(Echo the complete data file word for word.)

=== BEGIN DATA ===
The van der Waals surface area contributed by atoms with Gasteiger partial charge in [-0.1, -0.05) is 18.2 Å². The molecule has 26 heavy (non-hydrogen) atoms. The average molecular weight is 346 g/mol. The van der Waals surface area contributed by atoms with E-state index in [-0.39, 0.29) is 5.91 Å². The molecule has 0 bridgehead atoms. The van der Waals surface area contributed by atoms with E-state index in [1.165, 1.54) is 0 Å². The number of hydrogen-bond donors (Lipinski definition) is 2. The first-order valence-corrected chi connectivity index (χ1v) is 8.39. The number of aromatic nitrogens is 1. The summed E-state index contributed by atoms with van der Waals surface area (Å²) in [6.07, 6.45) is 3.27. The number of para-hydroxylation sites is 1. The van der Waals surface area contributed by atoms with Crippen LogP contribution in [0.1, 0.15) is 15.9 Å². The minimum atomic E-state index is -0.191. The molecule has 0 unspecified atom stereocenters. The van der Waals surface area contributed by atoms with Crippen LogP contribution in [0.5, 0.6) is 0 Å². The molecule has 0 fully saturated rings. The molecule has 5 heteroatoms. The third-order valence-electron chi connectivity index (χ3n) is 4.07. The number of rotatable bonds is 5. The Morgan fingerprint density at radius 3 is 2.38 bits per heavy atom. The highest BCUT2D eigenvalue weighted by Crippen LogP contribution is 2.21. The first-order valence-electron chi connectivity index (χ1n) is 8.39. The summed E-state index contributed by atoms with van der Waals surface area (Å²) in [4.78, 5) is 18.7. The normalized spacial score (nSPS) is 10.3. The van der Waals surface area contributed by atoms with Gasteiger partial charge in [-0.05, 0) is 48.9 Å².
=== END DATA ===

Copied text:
The van der Waals surface area contributed by atoms with Gasteiger partial charge in [-0.1, -0.05) is 18.2 Å². The molecule has 26 heavy (non-hydrogen) atoms. The average molecular weight is 346 g/mol. The van der Waals surface area contributed by atoms with E-state index in [-0.39, 0.29) is 5.91 Å². The molecule has 0 bridgehead atoms. The van der Waals surface area contributed by atoms with E-state index in [1.165, 1.54) is 0 Å². The number of hydrogen-bond donors (Lipinski definition) is 2. The first-order valence-corrected chi connectivity index (χ1v) is 8.39. The number of aromatic nitrogens is 1. The summed E-state index contributed by atoms with van der Waals surface area (Å²) in [6.07, 6.45) is 3.27. The number of para-hydroxylation sites is 1. The van der Waals surface area contributed by atoms with Crippen LogP contribution in [0.1, 0.15) is 15.9 Å². The minimum atomic E-state index is -0.191. The molecule has 0 unspecified atom stereocenters. The van der Waals surface area contributed by atoms with Crippen LogP contribution in [0.5, 0.6) is 0 Å². The molecule has 0 fully saturated rings. The molecule has 5 heteroatoms. The third-order valence-electron chi connectivity index (χ3n) is 4.07. The number of rotatable bonds is 5. The Morgan fingerprint density at radius 3 is 2.38 bits per heavy atom. The highest BCUT2D eigenvalue weighted by Crippen LogP contribution is 2.21. The first-order valence-electron chi connectivity index (χ1n) is 8.39. The summed E-state index contributed by atoms with van der Waals surface area (Å²) in [4.78, 5) is 18.7. The normalized spacial score (nSPS) is 10.3. The van der Waals surface area contributed by atoms with Gasteiger partial charge in [-0.05, 0) is 48.9 Å².